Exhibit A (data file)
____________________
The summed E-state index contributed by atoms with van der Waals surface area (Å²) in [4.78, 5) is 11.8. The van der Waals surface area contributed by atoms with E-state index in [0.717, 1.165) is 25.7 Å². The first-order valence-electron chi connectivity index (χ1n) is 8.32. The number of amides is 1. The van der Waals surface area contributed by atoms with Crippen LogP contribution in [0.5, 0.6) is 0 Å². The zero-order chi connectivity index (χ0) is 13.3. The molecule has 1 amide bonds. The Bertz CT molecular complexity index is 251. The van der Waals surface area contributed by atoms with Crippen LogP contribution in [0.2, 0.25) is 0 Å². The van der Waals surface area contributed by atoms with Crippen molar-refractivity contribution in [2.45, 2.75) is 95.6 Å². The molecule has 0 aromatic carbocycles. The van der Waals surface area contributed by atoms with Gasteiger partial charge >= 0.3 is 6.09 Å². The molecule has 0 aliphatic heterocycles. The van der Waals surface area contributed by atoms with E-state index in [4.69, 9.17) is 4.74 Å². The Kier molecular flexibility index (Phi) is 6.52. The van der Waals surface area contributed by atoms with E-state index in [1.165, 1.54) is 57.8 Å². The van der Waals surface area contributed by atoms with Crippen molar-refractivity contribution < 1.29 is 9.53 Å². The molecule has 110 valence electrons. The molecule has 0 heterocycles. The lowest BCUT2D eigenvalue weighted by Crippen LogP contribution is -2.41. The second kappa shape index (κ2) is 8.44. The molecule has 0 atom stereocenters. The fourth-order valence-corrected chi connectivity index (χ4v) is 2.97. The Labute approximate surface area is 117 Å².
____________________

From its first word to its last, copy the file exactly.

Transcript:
The summed E-state index contributed by atoms with van der Waals surface area (Å²) in [4.78, 5) is 11.8. The van der Waals surface area contributed by atoms with E-state index in [0.717, 1.165) is 25.7 Å². The first-order valence-electron chi connectivity index (χ1n) is 8.32. The number of amides is 1. The van der Waals surface area contributed by atoms with Crippen LogP contribution in [0.5, 0.6) is 0 Å². The zero-order chi connectivity index (χ0) is 13.3. The molecule has 1 amide bonds. The Bertz CT molecular complexity index is 251. The van der Waals surface area contributed by atoms with Crippen LogP contribution in [0.2, 0.25) is 0 Å². The van der Waals surface area contributed by atoms with Crippen molar-refractivity contribution in [2.45, 2.75) is 95.6 Å². The molecule has 0 aromatic carbocycles. The van der Waals surface area contributed by atoms with Gasteiger partial charge >= 0.3 is 6.09 Å². The molecule has 0 aliphatic heterocycles. The van der Waals surface area contributed by atoms with E-state index in [4.69, 9.17) is 4.74 Å². The Kier molecular flexibility index (Phi) is 6.52. The van der Waals surface area contributed by atoms with E-state index in [1.165, 1.54) is 57.8 Å². The van der Waals surface area contributed by atoms with Crippen molar-refractivity contribution < 1.29 is 9.53 Å². The molecule has 110 valence electrons. The molecule has 0 heterocycles. The lowest BCUT2D eigenvalue weighted by Crippen LogP contribution is -2.41. The second kappa shape index (κ2) is 8.44. The molecule has 0 atom stereocenters. The fourth-order valence-corrected chi connectivity index (χ4v) is 2.97. The Labute approximate surface area is 117 Å².